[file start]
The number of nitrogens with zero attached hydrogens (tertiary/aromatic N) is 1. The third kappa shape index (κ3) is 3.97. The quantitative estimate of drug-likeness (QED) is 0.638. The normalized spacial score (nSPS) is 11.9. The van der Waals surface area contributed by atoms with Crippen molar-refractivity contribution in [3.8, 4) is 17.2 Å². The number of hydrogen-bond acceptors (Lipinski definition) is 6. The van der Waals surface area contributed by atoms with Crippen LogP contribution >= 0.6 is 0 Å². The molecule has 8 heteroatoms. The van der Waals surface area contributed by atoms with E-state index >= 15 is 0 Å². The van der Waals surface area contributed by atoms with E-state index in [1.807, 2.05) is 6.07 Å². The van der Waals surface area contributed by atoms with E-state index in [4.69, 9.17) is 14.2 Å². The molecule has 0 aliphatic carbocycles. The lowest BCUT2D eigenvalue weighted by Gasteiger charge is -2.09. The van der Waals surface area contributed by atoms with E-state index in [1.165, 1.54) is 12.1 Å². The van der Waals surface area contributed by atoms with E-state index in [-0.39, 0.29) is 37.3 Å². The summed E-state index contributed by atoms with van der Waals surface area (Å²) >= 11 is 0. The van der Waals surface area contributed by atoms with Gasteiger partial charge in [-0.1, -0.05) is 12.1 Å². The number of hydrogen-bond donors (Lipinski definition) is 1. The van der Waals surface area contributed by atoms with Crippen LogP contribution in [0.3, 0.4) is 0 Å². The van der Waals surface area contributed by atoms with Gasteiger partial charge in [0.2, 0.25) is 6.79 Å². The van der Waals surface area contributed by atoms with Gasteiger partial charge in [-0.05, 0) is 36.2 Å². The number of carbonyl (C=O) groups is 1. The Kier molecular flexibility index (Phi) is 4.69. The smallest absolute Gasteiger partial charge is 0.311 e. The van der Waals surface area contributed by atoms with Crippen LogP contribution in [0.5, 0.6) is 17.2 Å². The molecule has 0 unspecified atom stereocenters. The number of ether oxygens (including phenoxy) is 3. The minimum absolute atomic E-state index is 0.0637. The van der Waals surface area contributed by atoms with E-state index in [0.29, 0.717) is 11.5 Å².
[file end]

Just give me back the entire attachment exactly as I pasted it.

The number of nitrogens with zero attached hydrogens (tertiary/aromatic N) is 1. The third kappa shape index (κ3) is 3.97. The quantitative estimate of drug-likeness (QED) is 0.638. The normalized spacial score (nSPS) is 11.9. The van der Waals surface area contributed by atoms with Crippen molar-refractivity contribution in [3.8, 4) is 17.2 Å². The number of hydrogen-bond acceptors (Lipinski definition) is 6. The van der Waals surface area contributed by atoms with Crippen LogP contribution >= 0.6 is 0 Å². The molecule has 8 heteroatoms. The van der Waals surface area contributed by atoms with E-state index >= 15 is 0 Å². The van der Waals surface area contributed by atoms with E-state index in [1.807, 2.05) is 6.07 Å². The van der Waals surface area contributed by atoms with E-state index in [4.69, 9.17) is 14.2 Å². The molecule has 0 aliphatic carbocycles. The lowest BCUT2D eigenvalue weighted by Gasteiger charge is -2.09. The van der Waals surface area contributed by atoms with E-state index in [1.165, 1.54) is 12.1 Å². The van der Waals surface area contributed by atoms with E-state index in [-0.39, 0.29) is 37.3 Å². The summed E-state index contributed by atoms with van der Waals surface area (Å²) >= 11 is 0. The van der Waals surface area contributed by atoms with Gasteiger partial charge in [-0.1, -0.05) is 12.1 Å². The number of hydrogen-bond donors (Lipinski definition) is 1. The van der Waals surface area contributed by atoms with Crippen LogP contribution in [0.3, 0.4) is 0 Å². The van der Waals surface area contributed by atoms with Gasteiger partial charge in [0.2, 0.25) is 6.79 Å². The van der Waals surface area contributed by atoms with Gasteiger partial charge in [-0.05, 0) is 36.2 Å². The number of carbonyl (C=O) groups is 1. The Kier molecular flexibility index (Phi) is 4.69. The smallest absolute Gasteiger partial charge is 0.311 e. The van der Waals surface area contributed by atoms with Crippen LogP contribution in [0.5, 0.6) is 17.2 Å². The molecule has 0 unspecified atom stereocenters. The number of ether oxygens (including phenoxy) is 3. The minimum absolute atomic E-state index is 0.0637. The van der Waals surface area contributed by atoms with E-state index in [0.29, 0.717) is 11.5 Å².